- Don’t just default to your current set up because the IT function told you to. Various platforms are available and are built for different purposes (see point two).
- Be experimental and see what else is available. The platform is just the starting point. Using sites such Poll Everywhere, Mentimeter and (my personal favourite) Jamboard, brings a whole new world to your design and creativity.
- Speaking of creativity, the only limit to what you can do in the online space is your own imagination. Slides should be graphical, with minimal text so you can move through swiftly, promote engagement and tell the story as you go.
Increasing online engagement
Engagement is king in the online world. We are battling against the three Ps (pets, parents and partners), alongside pinging phones and emails, so this is where are design methodology needs to start:
- Time seems to behave quite strangely in the online space, so plan to engage every five minutes maximum. Long gone are the days of an exercise every 20 minutes.
- Diversity of interaction is key. Delegates will soon get bored if all you are asking them to do is provide an answer a question in the chat box. Mix it up, open up microphones when appropriate and don’t be afraid to stretch yourself with creative opportunities in the moment.
- Tools such as Zoom and WebEx allow you to keep annotations on the slides, so think about how you can build activities in at a deeper level and really get your delegates thinking about what they’ve added, to challenge their quality of responses. This works particularly well with sorting and prioritising exercises.
- Be hyper away of your filler words, like ‘so’, ‘obviously’ and ‘ok’, as these can become a distraction for delegates as they are more focused on your voice compared to the in-person environment.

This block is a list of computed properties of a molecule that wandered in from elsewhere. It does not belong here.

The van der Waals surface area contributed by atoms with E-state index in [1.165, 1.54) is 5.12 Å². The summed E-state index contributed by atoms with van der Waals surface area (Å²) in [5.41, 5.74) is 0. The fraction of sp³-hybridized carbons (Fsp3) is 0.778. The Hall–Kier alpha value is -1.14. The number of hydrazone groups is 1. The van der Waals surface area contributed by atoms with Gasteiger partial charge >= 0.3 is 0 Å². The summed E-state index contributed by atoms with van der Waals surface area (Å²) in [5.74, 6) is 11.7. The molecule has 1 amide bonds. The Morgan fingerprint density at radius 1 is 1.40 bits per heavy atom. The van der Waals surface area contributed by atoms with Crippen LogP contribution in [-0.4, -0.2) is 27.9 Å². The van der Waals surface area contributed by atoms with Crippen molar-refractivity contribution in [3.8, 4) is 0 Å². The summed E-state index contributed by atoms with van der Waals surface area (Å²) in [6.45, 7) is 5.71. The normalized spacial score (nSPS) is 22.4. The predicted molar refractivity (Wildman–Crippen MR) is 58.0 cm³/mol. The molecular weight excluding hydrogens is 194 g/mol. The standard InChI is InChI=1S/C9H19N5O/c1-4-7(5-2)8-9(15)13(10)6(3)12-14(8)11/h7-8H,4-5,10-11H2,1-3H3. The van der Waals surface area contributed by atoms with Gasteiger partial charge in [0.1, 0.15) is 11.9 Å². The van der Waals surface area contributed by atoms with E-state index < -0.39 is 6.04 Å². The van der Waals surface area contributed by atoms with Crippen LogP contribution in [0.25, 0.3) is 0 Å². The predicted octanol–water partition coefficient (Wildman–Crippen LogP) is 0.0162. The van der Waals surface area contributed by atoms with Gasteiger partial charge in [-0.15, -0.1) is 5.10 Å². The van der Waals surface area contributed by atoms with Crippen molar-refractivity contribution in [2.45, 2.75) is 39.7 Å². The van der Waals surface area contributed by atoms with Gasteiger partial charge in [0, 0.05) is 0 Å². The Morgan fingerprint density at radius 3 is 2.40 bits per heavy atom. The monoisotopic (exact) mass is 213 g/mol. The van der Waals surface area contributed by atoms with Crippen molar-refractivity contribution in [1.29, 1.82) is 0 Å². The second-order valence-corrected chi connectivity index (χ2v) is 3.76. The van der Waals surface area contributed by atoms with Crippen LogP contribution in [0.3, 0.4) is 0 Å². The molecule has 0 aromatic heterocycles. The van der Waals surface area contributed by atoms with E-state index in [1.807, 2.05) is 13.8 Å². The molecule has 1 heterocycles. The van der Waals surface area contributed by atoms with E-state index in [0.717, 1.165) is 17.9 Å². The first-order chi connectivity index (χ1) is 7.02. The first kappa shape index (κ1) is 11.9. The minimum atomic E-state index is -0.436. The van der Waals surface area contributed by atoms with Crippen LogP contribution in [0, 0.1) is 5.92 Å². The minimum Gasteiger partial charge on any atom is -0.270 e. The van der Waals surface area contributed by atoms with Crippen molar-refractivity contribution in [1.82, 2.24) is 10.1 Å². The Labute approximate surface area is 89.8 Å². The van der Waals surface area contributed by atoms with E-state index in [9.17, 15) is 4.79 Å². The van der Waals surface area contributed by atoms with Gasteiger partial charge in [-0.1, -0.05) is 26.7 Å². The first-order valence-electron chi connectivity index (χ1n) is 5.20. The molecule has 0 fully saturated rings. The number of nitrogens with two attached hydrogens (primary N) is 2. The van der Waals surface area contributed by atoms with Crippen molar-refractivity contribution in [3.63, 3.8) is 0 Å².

- Finally, record every session. Watch yourself back and reflect on what went well, and what could be even better. You’ll be pleasantly surprised by how well it went, I promise.
My final suggestion is that you take a bit of time for honest reflection. Ask yourself these three questions:
- Are you where you want to be? If not, how come?
- Is this delivery channel driving the results you were hoping for? If so, fantastic, so what’s next? If not, ask yourself why.
- What needs to happen to get to where you want to be and what action can you take to accelerate this? There are specialists out there who can accelerate your plans and cut through all the learning on the job.
These new ways of working are here to stay, so we need to be flexible, agile and creative if we are to stay ahead of the curve and demonstrate the real value of our roles and functions. You have a chance to wow your stakeholders and make a sustainable difference to your L&D model, both now and in the future.
Interested in this topic? Read Reimagining blended learning in the new world of work.
Founder and Director of Welcome Two, has over 20 years of designing and delivering apprenticeships and learning and development in both large and small organisations including Working Links, LV=, British Gas, Specsavers and Virgin Care. She has held senior roles in talent, apprenticeships and L&D. Due to this Erica is...